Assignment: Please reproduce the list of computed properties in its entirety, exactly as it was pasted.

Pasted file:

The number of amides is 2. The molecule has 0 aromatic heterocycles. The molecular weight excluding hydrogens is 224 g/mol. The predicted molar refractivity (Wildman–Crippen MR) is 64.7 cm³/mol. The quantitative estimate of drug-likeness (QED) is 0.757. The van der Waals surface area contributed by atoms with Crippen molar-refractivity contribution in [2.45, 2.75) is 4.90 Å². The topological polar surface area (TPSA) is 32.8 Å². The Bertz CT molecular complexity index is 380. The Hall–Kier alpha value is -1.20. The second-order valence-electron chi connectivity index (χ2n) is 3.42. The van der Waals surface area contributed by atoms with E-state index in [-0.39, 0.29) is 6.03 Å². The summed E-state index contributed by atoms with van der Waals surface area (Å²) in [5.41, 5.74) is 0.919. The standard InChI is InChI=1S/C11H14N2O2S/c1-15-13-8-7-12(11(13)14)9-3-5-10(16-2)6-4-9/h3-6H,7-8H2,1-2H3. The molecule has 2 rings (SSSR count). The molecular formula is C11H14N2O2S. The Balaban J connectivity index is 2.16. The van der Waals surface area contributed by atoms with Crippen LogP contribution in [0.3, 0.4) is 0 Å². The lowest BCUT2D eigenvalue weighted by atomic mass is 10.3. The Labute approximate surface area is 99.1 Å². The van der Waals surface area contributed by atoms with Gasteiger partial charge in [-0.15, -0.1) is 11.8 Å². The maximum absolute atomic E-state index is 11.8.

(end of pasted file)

The number of amides is 2. The molecule has 0 aromatic heterocycles. The molecular weight excluding hydrogens is 224 g/mol. The predicted molar refractivity (Wildman–Crippen MR) is 64.7 cm³/mol. The quantitative estimate of drug-likeness (QED) is 0.757. The van der Waals surface area contributed by atoms with Crippen molar-refractivity contribution in [2.45, 2.75) is 4.90 Å². The topological polar surface area (TPSA) is 32.8 Å². The Bertz CT molecular complexity index is 380. The Hall–Kier alpha value is -1.20. The second-order valence-electron chi connectivity index (χ2n) is 3.42. The van der Waals surface area contributed by atoms with E-state index in [-0.39, 0.29) is 6.03 Å². The summed E-state index contributed by atoms with van der Waals surface area (Å²) in [5.41, 5.74) is 0.919. The standard InChI is InChI=1S/C11H14N2O2S/c1-15-13-8-7-12(11(13)14)9-3-5-10(16-2)6-4-9/h3-6H,7-8H2,1-2H3. The molecule has 2 rings (SSSR count). The molecular formula is C11H14N2O2S. The Balaban J connectivity index is 2.16. The van der Waals surface area contributed by atoms with Crippen LogP contribution in [0.3, 0.4) is 0 Å². The lowest BCUT2D eigenvalue weighted by atomic mass is 10.3. The Labute approximate surface area is 99.1 Å². The van der Waals surface area contributed by atoms with Gasteiger partial charge in [-0.15, -0.1) is 11.8 Å². The maximum absolute atomic E-state index is 11.8.